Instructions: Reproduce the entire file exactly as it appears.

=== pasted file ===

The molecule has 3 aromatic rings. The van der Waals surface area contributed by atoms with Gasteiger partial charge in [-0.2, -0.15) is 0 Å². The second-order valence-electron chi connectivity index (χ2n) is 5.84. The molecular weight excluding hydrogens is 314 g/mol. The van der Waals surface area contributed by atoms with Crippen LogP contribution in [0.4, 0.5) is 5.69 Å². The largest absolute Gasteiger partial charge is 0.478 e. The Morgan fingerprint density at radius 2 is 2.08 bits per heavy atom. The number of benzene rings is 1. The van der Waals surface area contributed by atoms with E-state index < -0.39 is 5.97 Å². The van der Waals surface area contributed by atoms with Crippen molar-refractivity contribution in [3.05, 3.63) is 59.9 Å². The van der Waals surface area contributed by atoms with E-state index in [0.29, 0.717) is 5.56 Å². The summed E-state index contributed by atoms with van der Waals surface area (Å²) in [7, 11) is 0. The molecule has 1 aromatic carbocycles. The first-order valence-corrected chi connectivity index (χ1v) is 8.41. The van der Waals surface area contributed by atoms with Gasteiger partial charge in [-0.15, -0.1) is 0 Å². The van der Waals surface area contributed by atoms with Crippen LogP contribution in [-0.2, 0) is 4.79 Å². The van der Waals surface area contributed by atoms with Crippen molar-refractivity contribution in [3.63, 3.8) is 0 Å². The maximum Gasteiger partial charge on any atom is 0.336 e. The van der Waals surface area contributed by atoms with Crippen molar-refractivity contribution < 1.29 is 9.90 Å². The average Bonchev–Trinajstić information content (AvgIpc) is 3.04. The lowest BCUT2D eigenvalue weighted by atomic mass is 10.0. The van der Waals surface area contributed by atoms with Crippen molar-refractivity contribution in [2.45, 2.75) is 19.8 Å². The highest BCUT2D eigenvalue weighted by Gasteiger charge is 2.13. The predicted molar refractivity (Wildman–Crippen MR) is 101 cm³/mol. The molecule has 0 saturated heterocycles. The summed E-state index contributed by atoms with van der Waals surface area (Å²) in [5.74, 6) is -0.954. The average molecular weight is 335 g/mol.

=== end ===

The molecule has 3 aromatic rings. The van der Waals surface area contributed by atoms with Gasteiger partial charge in [-0.2, -0.15) is 0 Å². The second-order valence-electron chi connectivity index (χ2n) is 5.84. The molecular weight excluding hydrogens is 314 g/mol. The van der Waals surface area contributed by atoms with Crippen LogP contribution in [0.4, 0.5) is 5.69 Å². The largest absolute Gasteiger partial charge is 0.478 e. The Morgan fingerprint density at radius 2 is 2.08 bits per heavy atom. The number of benzene rings is 1. The van der Waals surface area contributed by atoms with E-state index < -0.39 is 5.97 Å². The van der Waals surface area contributed by atoms with Crippen molar-refractivity contribution in [3.05, 3.63) is 59.9 Å². The van der Waals surface area contributed by atoms with E-state index in [0.29, 0.717) is 5.56 Å². The summed E-state index contributed by atoms with van der Waals surface area (Å²) in [7, 11) is 0. The molecule has 1 aromatic carbocycles. The first-order valence-corrected chi connectivity index (χ1v) is 8.41. The van der Waals surface area contributed by atoms with Gasteiger partial charge in [-0.15, -0.1) is 0 Å². The van der Waals surface area contributed by atoms with Crippen LogP contribution in [-0.2, 0) is 4.79 Å². The van der Waals surface area contributed by atoms with Crippen molar-refractivity contribution in [3.63, 3.8) is 0 Å². The maximum Gasteiger partial charge on any atom is 0.336 e. The van der Waals surface area contributed by atoms with Crippen molar-refractivity contribution < 1.29 is 9.90 Å². The average Bonchev–Trinajstić information content (AvgIpc) is 3.04. The lowest BCUT2D eigenvalue weighted by atomic mass is 10.0. The van der Waals surface area contributed by atoms with Crippen molar-refractivity contribution in [2.45, 2.75) is 19.8 Å². The highest BCUT2D eigenvalue weighted by Gasteiger charge is 2.13. The predicted molar refractivity (Wildman–Crippen MR) is 101 cm³/mol. The molecule has 0 saturated heterocycles. The summed E-state index contributed by atoms with van der Waals surface area (Å²) in [5.74, 6) is -0.954. The average molecular weight is 335 g/mol.